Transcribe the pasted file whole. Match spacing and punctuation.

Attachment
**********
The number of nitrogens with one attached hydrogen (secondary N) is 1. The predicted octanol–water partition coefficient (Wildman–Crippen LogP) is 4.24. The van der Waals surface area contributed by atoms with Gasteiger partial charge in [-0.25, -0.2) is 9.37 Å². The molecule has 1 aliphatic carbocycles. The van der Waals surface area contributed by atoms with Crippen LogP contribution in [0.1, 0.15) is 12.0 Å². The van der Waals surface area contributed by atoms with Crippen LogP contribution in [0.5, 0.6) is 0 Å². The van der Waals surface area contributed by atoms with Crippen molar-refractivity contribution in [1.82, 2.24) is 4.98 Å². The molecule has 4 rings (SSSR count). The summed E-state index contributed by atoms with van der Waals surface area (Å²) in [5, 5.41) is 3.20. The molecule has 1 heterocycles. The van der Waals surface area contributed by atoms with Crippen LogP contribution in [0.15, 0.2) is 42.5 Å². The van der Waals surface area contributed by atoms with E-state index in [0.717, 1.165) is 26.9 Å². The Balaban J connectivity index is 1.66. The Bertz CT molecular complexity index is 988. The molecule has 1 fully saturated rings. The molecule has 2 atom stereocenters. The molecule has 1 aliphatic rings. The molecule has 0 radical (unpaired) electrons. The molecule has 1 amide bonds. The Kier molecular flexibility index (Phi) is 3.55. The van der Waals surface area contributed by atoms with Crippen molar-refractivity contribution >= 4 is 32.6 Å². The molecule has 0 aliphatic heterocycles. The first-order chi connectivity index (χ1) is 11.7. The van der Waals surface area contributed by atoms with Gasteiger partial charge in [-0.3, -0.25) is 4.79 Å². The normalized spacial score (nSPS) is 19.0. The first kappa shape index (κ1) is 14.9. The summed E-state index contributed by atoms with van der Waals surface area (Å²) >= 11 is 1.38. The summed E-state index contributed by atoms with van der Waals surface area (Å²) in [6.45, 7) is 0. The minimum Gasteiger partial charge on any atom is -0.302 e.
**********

The number of nitrogens with one attached hydrogen (secondary N) is 1. The predicted octanol–water partition coefficient (Wildman–Crippen LogP) is 4.24. The van der Waals surface area contributed by atoms with Gasteiger partial charge in [-0.25, -0.2) is 9.37 Å². The molecule has 1 aliphatic carbocycles. The van der Waals surface area contributed by atoms with Crippen LogP contribution in [0.1, 0.15) is 12.0 Å². The van der Waals surface area contributed by atoms with Crippen LogP contribution in [0.5, 0.6) is 0 Å². The van der Waals surface area contributed by atoms with Crippen molar-refractivity contribution in [1.82, 2.24) is 4.98 Å². The molecule has 4 rings (SSSR count). The summed E-state index contributed by atoms with van der Waals surface area (Å²) in [5, 5.41) is 3.20. The molecule has 1 heterocycles. The van der Waals surface area contributed by atoms with Crippen LogP contribution in [0.15, 0.2) is 42.5 Å². The van der Waals surface area contributed by atoms with E-state index in [0.717, 1.165) is 26.9 Å². The Balaban J connectivity index is 1.66. The Bertz CT molecular complexity index is 988. The molecule has 1 fully saturated rings. The molecule has 2 atom stereocenters. The molecule has 1 aliphatic rings. The molecule has 0 radical (unpaired) electrons. The molecule has 1 amide bonds. The Kier molecular flexibility index (Phi) is 3.55. The van der Waals surface area contributed by atoms with Crippen molar-refractivity contribution >= 4 is 32.6 Å². The molecule has 0 aliphatic heterocycles. The first-order chi connectivity index (χ1) is 11.7. The van der Waals surface area contributed by atoms with Gasteiger partial charge in [-0.3, -0.25) is 4.79 Å². The normalized spacial score (nSPS) is 19.0. The first kappa shape index (κ1) is 14.9. The summed E-state index contributed by atoms with van der Waals surface area (Å²) >= 11 is 1.38. The summed E-state index contributed by atoms with van der Waals surface area (Å²) in [6.45, 7) is 0. The minimum Gasteiger partial charge on any atom is -0.302 e.